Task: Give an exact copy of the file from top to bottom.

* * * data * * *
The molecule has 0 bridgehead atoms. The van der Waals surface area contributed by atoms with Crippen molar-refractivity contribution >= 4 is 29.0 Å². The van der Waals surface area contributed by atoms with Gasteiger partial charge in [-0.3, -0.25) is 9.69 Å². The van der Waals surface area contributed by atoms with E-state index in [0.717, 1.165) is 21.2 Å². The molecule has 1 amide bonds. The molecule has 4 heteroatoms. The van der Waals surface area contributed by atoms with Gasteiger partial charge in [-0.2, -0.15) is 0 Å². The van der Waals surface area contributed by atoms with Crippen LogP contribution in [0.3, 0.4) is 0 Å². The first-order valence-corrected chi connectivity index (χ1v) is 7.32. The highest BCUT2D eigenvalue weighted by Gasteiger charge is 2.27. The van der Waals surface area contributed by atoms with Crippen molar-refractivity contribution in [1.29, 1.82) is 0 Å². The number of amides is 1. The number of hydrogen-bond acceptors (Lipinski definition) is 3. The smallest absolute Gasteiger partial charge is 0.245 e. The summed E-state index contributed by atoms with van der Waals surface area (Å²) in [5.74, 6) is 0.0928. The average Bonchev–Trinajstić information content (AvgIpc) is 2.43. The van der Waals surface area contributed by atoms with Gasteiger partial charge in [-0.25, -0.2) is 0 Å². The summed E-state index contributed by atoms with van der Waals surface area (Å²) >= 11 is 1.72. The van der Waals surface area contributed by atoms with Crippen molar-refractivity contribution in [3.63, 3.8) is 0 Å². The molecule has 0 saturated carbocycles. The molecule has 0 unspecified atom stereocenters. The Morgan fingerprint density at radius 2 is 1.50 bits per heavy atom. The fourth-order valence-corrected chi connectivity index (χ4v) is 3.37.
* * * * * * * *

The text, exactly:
The molecule has 0 bridgehead atoms. The van der Waals surface area contributed by atoms with Crippen molar-refractivity contribution >= 4 is 29.0 Å². The van der Waals surface area contributed by atoms with Gasteiger partial charge in [-0.3, -0.25) is 9.69 Å². The van der Waals surface area contributed by atoms with E-state index in [0.717, 1.165) is 21.2 Å². The molecule has 1 amide bonds. The molecule has 4 heteroatoms. The van der Waals surface area contributed by atoms with Gasteiger partial charge in [-0.2, -0.15) is 0 Å². The van der Waals surface area contributed by atoms with Crippen LogP contribution in [0.3, 0.4) is 0 Å². The first-order valence-corrected chi connectivity index (χ1v) is 7.32. The highest BCUT2D eigenvalue weighted by Gasteiger charge is 2.27. The van der Waals surface area contributed by atoms with Crippen molar-refractivity contribution in [1.29, 1.82) is 0 Å². The number of amides is 1. The number of hydrogen-bond acceptors (Lipinski definition) is 3. The smallest absolute Gasteiger partial charge is 0.245 e. The summed E-state index contributed by atoms with van der Waals surface area (Å²) in [5.74, 6) is 0.0928. The average Bonchev–Trinajstić information content (AvgIpc) is 2.43. The van der Waals surface area contributed by atoms with Gasteiger partial charge in [-0.25, -0.2) is 0 Å². The summed E-state index contributed by atoms with van der Waals surface area (Å²) >= 11 is 1.72. The van der Waals surface area contributed by atoms with Crippen molar-refractivity contribution in [3.63, 3.8) is 0 Å². The molecule has 0 saturated carbocycles. The molecule has 0 unspecified atom stereocenters. The Morgan fingerprint density at radius 2 is 1.50 bits per heavy atom. The fourth-order valence-corrected chi connectivity index (χ4v) is 3.37.